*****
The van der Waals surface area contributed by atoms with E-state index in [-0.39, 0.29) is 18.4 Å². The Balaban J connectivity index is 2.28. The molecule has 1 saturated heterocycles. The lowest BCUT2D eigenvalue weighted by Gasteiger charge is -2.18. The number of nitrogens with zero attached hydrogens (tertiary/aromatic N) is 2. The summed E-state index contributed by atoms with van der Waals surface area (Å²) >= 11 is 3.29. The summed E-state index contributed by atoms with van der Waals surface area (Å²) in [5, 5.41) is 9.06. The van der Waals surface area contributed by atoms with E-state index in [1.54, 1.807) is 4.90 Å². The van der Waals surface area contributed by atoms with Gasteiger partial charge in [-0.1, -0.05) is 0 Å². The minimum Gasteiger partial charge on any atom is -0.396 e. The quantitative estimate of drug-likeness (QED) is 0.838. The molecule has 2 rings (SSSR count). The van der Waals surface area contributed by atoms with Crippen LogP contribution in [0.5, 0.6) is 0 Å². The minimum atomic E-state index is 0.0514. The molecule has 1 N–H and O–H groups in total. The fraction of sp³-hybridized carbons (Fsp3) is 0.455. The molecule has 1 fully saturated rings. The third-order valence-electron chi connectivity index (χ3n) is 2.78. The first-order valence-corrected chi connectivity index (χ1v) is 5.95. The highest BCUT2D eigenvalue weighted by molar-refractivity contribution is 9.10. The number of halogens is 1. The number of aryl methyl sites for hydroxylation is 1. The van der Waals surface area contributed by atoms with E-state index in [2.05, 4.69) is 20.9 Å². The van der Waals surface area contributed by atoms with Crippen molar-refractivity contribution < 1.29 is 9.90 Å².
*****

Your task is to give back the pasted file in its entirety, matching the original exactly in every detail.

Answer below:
The van der Waals surface area contributed by atoms with E-state index in [-0.39, 0.29) is 18.4 Å². The Balaban J connectivity index is 2.28. The molecule has 1 saturated heterocycles. The lowest BCUT2D eigenvalue weighted by Gasteiger charge is -2.18. The number of nitrogens with zero attached hydrogens (tertiary/aromatic N) is 2. The summed E-state index contributed by atoms with van der Waals surface area (Å²) >= 11 is 3.29. The summed E-state index contributed by atoms with van der Waals surface area (Å²) in [5, 5.41) is 9.06. The van der Waals surface area contributed by atoms with E-state index in [1.54, 1.807) is 4.90 Å². The van der Waals surface area contributed by atoms with Gasteiger partial charge in [-0.1, -0.05) is 0 Å². The minimum Gasteiger partial charge on any atom is -0.396 e. The quantitative estimate of drug-likeness (QED) is 0.838. The molecule has 2 rings (SSSR count). The van der Waals surface area contributed by atoms with Crippen LogP contribution in [0.5, 0.6) is 0 Å². The minimum atomic E-state index is 0.0514. The molecule has 1 N–H and O–H groups in total. The fraction of sp³-hybridized carbons (Fsp3) is 0.455. The molecule has 1 fully saturated rings. The third-order valence-electron chi connectivity index (χ3n) is 2.78. The first-order valence-corrected chi connectivity index (χ1v) is 5.95. The highest BCUT2D eigenvalue weighted by molar-refractivity contribution is 9.10. The number of halogens is 1. The number of aryl methyl sites for hydroxylation is 1. The van der Waals surface area contributed by atoms with E-state index in [2.05, 4.69) is 20.9 Å². The van der Waals surface area contributed by atoms with Crippen molar-refractivity contribution < 1.29 is 9.90 Å².